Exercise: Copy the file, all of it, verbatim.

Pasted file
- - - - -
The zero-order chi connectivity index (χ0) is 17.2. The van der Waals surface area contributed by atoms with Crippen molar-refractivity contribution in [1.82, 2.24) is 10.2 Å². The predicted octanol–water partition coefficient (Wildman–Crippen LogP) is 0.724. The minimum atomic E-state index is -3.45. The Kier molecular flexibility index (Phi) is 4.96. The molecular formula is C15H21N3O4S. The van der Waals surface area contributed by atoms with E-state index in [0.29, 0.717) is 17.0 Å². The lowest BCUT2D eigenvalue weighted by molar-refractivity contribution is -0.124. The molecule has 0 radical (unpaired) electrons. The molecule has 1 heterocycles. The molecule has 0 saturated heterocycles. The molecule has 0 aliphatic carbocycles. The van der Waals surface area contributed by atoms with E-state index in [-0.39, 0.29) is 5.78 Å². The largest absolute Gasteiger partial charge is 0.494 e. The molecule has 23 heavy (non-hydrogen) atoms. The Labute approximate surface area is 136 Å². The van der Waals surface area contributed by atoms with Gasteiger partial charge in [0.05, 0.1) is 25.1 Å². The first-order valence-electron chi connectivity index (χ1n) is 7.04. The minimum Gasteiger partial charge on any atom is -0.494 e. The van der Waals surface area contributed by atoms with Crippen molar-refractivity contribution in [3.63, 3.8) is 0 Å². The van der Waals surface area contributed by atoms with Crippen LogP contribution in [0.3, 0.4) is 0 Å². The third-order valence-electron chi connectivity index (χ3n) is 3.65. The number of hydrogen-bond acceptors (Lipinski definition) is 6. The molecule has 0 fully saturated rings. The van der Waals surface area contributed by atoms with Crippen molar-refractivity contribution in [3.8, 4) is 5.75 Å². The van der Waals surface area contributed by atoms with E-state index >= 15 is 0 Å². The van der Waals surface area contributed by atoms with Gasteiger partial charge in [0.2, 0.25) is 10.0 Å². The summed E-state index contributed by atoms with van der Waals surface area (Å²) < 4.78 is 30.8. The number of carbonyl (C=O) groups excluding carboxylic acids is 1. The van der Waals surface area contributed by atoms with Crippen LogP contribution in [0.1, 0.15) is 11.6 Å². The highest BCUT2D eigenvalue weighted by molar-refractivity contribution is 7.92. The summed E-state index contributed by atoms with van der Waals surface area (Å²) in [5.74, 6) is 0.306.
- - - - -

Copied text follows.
The zero-order chi connectivity index (χ0) is 17.2. The van der Waals surface area contributed by atoms with Crippen molar-refractivity contribution in [1.82, 2.24) is 10.2 Å². The predicted octanol–water partition coefficient (Wildman–Crippen LogP) is 0.724. The minimum atomic E-state index is -3.45. The Kier molecular flexibility index (Phi) is 4.96. The molecular formula is C15H21N3O4S. The van der Waals surface area contributed by atoms with E-state index in [0.29, 0.717) is 17.0 Å². The lowest BCUT2D eigenvalue weighted by molar-refractivity contribution is -0.124. The molecule has 0 radical (unpaired) electrons. The molecule has 1 heterocycles. The molecule has 0 saturated heterocycles. The molecule has 0 aliphatic carbocycles. The van der Waals surface area contributed by atoms with E-state index in [-0.39, 0.29) is 5.78 Å². The largest absolute Gasteiger partial charge is 0.494 e. The molecule has 23 heavy (non-hydrogen) atoms. The Labute approximate surface area is 136 Å². The van der Waals surface area contributed by atoms with Gasteiger partial charge in [0.05, 0.1) is 25.1 Å². The first-order valence-electron chi connectivity index (χ1n) is 7.04. The minimum Gasteiger partial charge on any atom is -0.494 e. The van der Waals surface area contributed by atoms with Crippen molar-refractivity contribution in [3.63, 3.8) is 0 Å². The van der Waals surface area contributed by atoms with Crippen LogP contribution in [0.3, 0.4) is 0 Å². The third-order valence-electron chi connectivity index (χ3n) is 3.65. The number of hydrogen-bond acceptors (Lipinski definition) is 6. The molecule has 0 fully saturated rings. The van der Waals surface area contributed by atoms with Crippen molar-refractivity contribution in [3.8, 4) is 5.75 Å². The van der Waals surface area contributed by atoms with E-state index >= 15 is 0 Å². The van der Waals surface area contributed by atoms with Gasteiger partial charge in [0.2, 0.25) is 10.0 Å². The summed E-state index contributed by atoms with van der Waals surface area (Å²) < 4.78 is 30.8. The number of carbonyl (C=O) groups excluding carboxylic acids is 1. The van der Waals surface area contributed by atoms with Crippen LogP contribution in [0.1, 0.15) is 11.6 Å². The highest BCUT2D eigenvalue weighted by molar-refractivity contribution is 7.92. The summed E-state index contributed by atoms with van der Waals surface area (Å²) in [5.74, 6) is 0.306.